NEW YORK • The US auto sector has suffered a bumpy ride so far this year, and the road isn’t expected to get much smoother any time soon.
Trade tensions and drawn out tariff talks have weighed down investor sentiment for the sector, which relies on an international supply chain.
On top of that, demand for cars is slowing in the US, forcing automakers to overhaul their strategies and pour money into research and development, put t ing a squeeze on margins.
“While we believe that sales and production are plateauing with modest downside pressure, and that mix in the US will remain strong, this will be offset by deterioration in pricing and rising interest rates,” Buckingham Research Group analyst Glenn Chin wrote in a note dated July 19. “The costs of many commodities, should they hold at current levels through 2018, are significantly higher than their 2017 averages, and could be an earnings headwind,” Chin added.
Here’s what analysts and investors will be watching when General Motors Co (GM) and Ford Motor Co report second-quarter (2Q) results yesterday.
Expectations are muted for both GM and Ford’s full-year outlook, with consensus for GM’s earnings standing at US$6.38 per share, compared to the company’s guidance of a “mid US$6” range. For Ford, analysts on average expect 2018 profit of US$1.51 per share, compared to the carmaker’s outlook of US$1.45 to US$1.70.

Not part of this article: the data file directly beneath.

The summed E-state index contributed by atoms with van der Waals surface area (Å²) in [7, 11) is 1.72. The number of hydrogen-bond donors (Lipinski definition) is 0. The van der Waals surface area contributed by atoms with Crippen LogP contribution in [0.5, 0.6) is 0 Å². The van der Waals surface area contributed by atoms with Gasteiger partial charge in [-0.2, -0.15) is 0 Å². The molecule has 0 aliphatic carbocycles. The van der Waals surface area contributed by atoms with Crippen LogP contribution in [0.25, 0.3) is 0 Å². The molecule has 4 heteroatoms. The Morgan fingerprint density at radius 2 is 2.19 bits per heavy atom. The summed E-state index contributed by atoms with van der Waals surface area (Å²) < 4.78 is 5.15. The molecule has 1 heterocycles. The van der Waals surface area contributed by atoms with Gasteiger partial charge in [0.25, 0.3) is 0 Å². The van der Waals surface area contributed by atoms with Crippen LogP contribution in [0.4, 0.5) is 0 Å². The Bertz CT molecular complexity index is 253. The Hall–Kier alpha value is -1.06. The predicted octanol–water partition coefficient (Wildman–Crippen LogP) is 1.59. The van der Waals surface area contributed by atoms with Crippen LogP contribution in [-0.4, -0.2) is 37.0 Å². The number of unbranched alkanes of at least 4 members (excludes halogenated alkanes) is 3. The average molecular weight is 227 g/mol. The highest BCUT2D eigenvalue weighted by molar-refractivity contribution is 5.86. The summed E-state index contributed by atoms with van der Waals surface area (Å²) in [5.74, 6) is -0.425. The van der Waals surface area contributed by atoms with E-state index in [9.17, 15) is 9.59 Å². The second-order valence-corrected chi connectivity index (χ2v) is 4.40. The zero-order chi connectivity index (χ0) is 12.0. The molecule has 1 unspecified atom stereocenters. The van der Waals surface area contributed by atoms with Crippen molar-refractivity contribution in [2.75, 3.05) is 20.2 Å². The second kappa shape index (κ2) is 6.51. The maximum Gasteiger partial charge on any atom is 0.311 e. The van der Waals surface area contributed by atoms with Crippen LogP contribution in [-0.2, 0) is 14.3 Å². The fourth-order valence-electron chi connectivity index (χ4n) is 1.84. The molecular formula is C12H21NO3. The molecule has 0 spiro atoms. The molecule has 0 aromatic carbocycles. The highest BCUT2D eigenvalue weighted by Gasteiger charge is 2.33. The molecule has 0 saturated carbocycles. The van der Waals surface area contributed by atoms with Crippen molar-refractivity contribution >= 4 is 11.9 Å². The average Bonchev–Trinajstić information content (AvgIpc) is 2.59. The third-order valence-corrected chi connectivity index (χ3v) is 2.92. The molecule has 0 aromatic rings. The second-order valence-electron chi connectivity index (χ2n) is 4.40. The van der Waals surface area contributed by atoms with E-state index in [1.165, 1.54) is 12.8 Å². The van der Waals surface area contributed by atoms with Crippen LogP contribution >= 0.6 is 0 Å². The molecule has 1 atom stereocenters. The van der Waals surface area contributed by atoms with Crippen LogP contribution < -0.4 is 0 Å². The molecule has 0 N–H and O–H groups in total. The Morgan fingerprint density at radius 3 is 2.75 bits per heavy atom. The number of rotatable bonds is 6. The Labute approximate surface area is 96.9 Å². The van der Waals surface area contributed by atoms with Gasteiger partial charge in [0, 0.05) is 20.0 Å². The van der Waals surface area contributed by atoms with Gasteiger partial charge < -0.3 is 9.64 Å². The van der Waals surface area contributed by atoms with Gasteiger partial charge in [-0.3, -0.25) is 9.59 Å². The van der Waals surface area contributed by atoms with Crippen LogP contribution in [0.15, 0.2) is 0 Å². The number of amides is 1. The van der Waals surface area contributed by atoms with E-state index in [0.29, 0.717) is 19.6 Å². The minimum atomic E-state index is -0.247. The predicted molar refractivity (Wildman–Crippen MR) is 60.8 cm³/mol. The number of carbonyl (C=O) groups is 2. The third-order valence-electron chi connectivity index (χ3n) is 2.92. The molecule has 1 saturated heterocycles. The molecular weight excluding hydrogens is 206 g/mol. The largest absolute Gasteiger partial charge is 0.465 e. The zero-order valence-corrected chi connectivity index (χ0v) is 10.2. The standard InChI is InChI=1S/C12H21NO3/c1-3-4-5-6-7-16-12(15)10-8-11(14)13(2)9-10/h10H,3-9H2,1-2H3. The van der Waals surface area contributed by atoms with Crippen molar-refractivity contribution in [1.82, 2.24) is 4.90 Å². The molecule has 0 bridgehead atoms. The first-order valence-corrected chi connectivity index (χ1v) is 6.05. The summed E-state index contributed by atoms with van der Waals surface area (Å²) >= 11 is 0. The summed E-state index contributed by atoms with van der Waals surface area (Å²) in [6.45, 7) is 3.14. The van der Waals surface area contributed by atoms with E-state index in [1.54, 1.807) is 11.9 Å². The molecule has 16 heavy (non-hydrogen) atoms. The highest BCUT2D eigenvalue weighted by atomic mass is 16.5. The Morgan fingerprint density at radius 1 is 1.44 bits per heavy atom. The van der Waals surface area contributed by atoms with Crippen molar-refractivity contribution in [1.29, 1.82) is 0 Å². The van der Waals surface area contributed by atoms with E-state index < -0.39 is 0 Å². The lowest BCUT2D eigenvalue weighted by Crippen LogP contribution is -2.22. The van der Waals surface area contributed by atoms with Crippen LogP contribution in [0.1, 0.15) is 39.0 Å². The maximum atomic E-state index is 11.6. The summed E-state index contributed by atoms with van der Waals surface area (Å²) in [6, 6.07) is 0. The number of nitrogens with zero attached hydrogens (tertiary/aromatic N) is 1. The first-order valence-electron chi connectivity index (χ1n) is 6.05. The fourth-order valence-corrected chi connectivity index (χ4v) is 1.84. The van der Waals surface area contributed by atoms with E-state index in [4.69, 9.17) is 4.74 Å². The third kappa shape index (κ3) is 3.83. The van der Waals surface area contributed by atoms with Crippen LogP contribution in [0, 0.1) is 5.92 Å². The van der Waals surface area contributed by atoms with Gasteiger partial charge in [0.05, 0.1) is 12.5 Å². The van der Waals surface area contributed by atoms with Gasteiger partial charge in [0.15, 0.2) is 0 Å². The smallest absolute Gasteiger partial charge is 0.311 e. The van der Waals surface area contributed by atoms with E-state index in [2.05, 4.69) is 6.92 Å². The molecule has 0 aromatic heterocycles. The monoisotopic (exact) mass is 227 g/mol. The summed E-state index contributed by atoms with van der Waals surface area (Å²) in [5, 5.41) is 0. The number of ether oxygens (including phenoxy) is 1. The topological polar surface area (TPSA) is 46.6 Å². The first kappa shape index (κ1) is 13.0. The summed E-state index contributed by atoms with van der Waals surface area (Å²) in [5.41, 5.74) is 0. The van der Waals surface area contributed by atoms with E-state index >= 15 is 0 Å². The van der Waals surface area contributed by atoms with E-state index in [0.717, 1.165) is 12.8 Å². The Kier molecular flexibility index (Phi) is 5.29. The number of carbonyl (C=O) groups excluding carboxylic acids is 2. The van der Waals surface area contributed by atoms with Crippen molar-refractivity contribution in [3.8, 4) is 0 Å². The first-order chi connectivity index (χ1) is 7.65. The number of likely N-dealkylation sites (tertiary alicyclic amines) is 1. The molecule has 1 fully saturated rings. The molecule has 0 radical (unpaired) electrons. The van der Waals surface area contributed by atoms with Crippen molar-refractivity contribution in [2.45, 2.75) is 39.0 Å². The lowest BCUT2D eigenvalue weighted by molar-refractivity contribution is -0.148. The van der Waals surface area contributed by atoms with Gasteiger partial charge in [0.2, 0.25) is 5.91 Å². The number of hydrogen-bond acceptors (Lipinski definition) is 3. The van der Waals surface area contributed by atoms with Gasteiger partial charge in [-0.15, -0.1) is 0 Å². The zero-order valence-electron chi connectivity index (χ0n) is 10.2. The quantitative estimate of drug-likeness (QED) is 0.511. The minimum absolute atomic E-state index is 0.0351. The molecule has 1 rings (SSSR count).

The impact of the fire at a Ford supplier’s factory in May that halted production of the company’s biggest moneymaker, the F-150 pickup, is expected to hurt results. RBC Capital Markets analyst Joseph Spak said consensus estimates don’t fully reflect the impact from the fire.
“Management estimated that the F-150, F-250/350 downtime would weigh on 2Q earnings per share by about 12 cents, however, consensus earnings per share only fell by about six cents after the announcement,” Spak wrote in a note dated July 13.
The nearly constant bickering over trade and tariffs has been an overhang for the entire sector for the past couple months, and any update or detail can help to relieve some investor angst.
“We don’t expect commentary on potential economic impact or volume, but look for some colour on tariff cost impact,” RBC’s Spak said.
The US is deciding whether to impose tariffs of as much as 25% on car and car-parts imports as part of President Trump’s bid to reduce the US$566 billion (RM2.3 trillion) US trade deficit. The proposal has drawn opposition from Japan, Mexico, Canada, Germany and US automakers, among others.
The American Automotive Policy Council, which represents GM, Ford and Fiat Chrysler Automobiles NV, estimates that a 25% levy would amount to an US$83 billion tax burden on the US auto industry and consumers.
Costs of raw materials for the sector have risen steeply this year, and management commentary may affect valuations of auto suppliers.
“The price of oil, steel and copper, etc, are all significantly higher now than their average over the past 12 months,” Buckingham’s Chin wrote, adding that US tariffs on commodities will also likely push prices higher.
“While some suppliers have pass-through arrangements on certain commodities, there is often a lagged effect,” Chin said.